India’s renewable energy sector can create 3.5 million jobs by 2030, help the country reduce dependency on oil imports, and provide economic benefits as renewable energy is increasingly costing less than conventional modes, Francesco La Camera, director-general of the International Renewable Energy Agency, said in an interview. However, the lack of physical and policy infrastructure for the rapid adoption of renewables globally is a barrier that can lead to failure in achieving the goals of the Paris climate pact of containing planetary temperature rise within 1.5°C or even 2°C, La Camera said.
India announced a huge outlay of ₹35,000 crores towards net zero transition by 2070. What is your view of India?
India thinks it can reach zero before 2070. We are very confident in India’s energy transition as the current renewable energy targets for 2030 and 2025 have already been met or are close to being achieved. We must also understand the complexities of India’s energy transition challenges. But the benefits of transition are clear, and there is political will behind them.
Today, India already has around 700,000 jobs in the renewable energy sector. By 2030, it could grow to 3.5 million socially significant jobs. India’s dependence on fossil fuels will decrease, which will be more important from an economic point of view as renewables are expected to cost less than conventional methods of generating electricity. India is moving fast towards greening its steel sector.
India is already ranked fourth in terms of installed renewable energy capacity.
Ukraine War has once again put energy security in the spotlight around the world. There are reports of a recovery in coal mining in Europe. Do you think countries will back down on their climate commitments?
I don’t believe this will happen.
Distinguish between short-term, medium-term, and long-term perspectives. We’ve also seen some bad investments. But the fear of creating distressed assets is too strong. So I guess that we can retain some of our older factories and increase some of our use of existing fossil fuels, but that will be short term. In the mid-to-long term, the development of new and renewable energy will be accelerated.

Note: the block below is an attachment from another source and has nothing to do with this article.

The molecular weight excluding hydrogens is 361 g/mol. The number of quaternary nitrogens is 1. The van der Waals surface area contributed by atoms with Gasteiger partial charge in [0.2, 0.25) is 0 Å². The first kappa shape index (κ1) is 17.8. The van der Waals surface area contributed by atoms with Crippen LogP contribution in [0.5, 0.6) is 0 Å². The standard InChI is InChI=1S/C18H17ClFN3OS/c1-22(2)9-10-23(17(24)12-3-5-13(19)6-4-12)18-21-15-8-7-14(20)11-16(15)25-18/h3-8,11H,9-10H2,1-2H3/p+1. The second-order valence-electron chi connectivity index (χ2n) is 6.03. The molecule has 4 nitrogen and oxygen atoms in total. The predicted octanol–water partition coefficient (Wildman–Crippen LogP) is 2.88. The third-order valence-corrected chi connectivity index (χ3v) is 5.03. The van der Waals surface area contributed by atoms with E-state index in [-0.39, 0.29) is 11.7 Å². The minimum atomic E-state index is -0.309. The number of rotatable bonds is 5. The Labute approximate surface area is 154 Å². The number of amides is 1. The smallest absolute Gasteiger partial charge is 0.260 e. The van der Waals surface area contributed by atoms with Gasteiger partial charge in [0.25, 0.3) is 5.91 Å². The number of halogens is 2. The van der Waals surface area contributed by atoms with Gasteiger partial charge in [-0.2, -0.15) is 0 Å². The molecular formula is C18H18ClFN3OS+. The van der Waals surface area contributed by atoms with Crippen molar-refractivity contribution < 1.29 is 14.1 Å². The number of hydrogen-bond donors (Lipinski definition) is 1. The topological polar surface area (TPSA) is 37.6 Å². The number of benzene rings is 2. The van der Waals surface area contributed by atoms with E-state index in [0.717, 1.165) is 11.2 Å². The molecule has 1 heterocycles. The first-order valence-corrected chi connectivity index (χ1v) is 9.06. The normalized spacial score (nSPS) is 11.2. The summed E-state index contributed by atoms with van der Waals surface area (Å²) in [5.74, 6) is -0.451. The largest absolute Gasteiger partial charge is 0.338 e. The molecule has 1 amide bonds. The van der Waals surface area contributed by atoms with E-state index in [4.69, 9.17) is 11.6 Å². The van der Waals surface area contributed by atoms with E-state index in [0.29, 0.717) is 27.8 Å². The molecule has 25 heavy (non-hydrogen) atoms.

The dependencies are all too obvious. The Ukraine crisis has shown that 80% of the world’s countries are dependent on fossil fuels. This dependence can only be reduced by choosing renewable energy sources and decentralized energy systems. The combination can therefore consist of sustainable use of renewable energy, hydrogen, and biomass.
So, I don’t think the country needs to be afraid of breaking its promises.
It is important to remember that we are not on track to meet the Paris Agreement goals of keeping global warming below 1.5°C and 2°C. Unless we dramatically accelerate renewables, we won’t be in line. By 2030, annual growth in renewable energy capacity should triple. A transition is inevitable, but we are not sure the speed and scale of the transition will be sufficient to get us on the path to the Paris Agreement.
What can we do to align with Paris’ goals? Do you think there will be a resolution at this year’s UN climate conference?
The main tasks of the meeting will be summarized. This will be the first assessment of how far we have been able to achieve the goals of the Paris Agreement. Of course, the Dubai summit will confirm that we are not on the right track.
The inventory should also indicate how to close this gap. IRENA will try to build a narrative to bridge this gap. From our point of view, the main barrier to the rapid adoption of renewable energy sources today is not the economy, as they are cost-effective, environmentally friendly, socially acceptable, and create jobs. The barrier is that we don’t have the infrastructure yet.
The three pillars of this infrastructure are the network. legal and political factors; Third, institutional competence or professional skills.
Older energy systems based on fossil fuels are supported by already-built infrastructure. There are ways to extract oil and gas and deliver or use it at home. We have to change now because we don’t have time. Traditional electrical infrastructure has been built for more than a century and there are still places without electricity. Infrastructure will also determine how global cooperation will work in the future.
What are your thoughts on the G20? Do you think there will be strong signals for fossil fuels?
We are working with the G20 and Energy Transition Group. Given the geopolitical situation, none of the G20 countries want more dependence, so we are trying to build a renewable energy narrative. India is also chairing IRENA this year.
India’s G20 presidency is very important. With her experience in the energy transition and India’s unwavering commitment to adopting new technologies like green hydrogen, we hope she can help set the G20 agenda. This could be the beginning of a global energy transition reset to meet the 2030 and 2050 targets.
Arab Emirates (UAE) is investing heavily in oil and hosting the next climate summit. Does it apply?
Will this affect the results of fossil fuels?
This is not going to happen. The United Arab Emirates has arguably the largest foreign investment in renewable energy. Through MASDAR (also known as Abu Dhabi Future Energy Company), it has invested in approximately 44 countries. They started investing in renewables when there were no renewables.
The UAE has ambitious plans domestically. They are already investing in hydrogen and exporting ammonia. So they are seeing a new world. They are very interested in the success of the climate summit.